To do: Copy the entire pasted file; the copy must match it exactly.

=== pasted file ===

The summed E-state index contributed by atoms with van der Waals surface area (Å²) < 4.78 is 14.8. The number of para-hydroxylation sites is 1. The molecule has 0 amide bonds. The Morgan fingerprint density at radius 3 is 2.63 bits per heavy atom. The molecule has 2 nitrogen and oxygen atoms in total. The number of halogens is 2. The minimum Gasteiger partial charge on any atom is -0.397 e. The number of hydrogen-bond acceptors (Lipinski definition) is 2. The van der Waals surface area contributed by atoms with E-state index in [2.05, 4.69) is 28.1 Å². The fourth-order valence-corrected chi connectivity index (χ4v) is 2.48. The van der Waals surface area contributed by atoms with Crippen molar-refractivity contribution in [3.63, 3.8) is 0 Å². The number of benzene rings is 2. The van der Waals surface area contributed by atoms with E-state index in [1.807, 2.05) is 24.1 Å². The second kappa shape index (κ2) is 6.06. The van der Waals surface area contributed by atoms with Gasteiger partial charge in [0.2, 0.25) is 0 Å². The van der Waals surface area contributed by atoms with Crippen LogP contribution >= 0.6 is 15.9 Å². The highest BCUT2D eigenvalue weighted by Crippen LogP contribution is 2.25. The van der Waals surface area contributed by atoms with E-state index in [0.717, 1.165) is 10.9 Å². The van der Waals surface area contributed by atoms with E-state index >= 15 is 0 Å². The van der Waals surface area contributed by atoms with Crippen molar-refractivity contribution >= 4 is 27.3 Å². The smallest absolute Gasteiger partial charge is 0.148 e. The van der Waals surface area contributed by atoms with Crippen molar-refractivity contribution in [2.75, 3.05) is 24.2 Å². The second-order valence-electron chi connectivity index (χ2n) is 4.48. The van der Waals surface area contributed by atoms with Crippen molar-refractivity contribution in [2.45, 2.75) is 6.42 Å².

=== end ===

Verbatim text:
The summed E-state index contributed by atoms with van der Waals surface area (Å²) < 4.78 is 14.8. The number of para-hydroxylation sites is 1. The molecule has 0 amide bonds. The Morgan fingerprint density at radius 3 is 2.63 bits per heavy atom. The molecule has 2 nitrogen and oxygen atoms in total. The number of halogens is 2. The minimum Gasteiger partial charge on any atom is -0.397 e. The number of hydrogen-bond acceptors (Lipinski definition) is 2. The van der Waals surface area contributed by atoms with E-state index in [2.05, 4.69) is 28.1 Å². The fourth-order valence-corrected chi connectivity index (χ4v) is 2.48. The van der Waals surface area contributed by atoms with Crippen molar-refractivity contribution in [3.63, 3.8) is 0 Å². The number of benzene rings is 2. The van der Waals surface area contributed by atoms with E-state index in [1.807, 2.05) is 24.1 Å². The second kappa shape index (κ2) is 6.06. The van der Waals surface area contributed by atoms with Gasteiger partial charge in [0.2, 0.25) is 0 Å². The van der Waals surface area contributed by atoms with Crippen LogP contribution >= 0.6 is 15.9 Å². The highest BCUT2D eigenvalue weighted by Crippen LogP contribution is 2.25. The van der Waals surface area contributed by atoms with E-state index in [0.717, 1.165) is 10.9 Å². The van der Waals surface area contributed by atoms with E-state index >= 15 is 0 Å². The van der Waals surface area contributed by atoms with Crippen molar-refractivity contribution >= 4 is 27.3 Å². The smallest absolute Gasteiger partial charge is 0.148 e. The van der Waals surface area contributed by atoms with Crippen molar-refractivity contribution in [2.75, 3.05) is 24.2 Å². The second-order valence-electron chi connectivity index (χ2n) is 4.48. The van der Waals surface area contributed by atoms with Crippen molar-refractivity contribution in [2.45, 2.75) is 6.42 Å².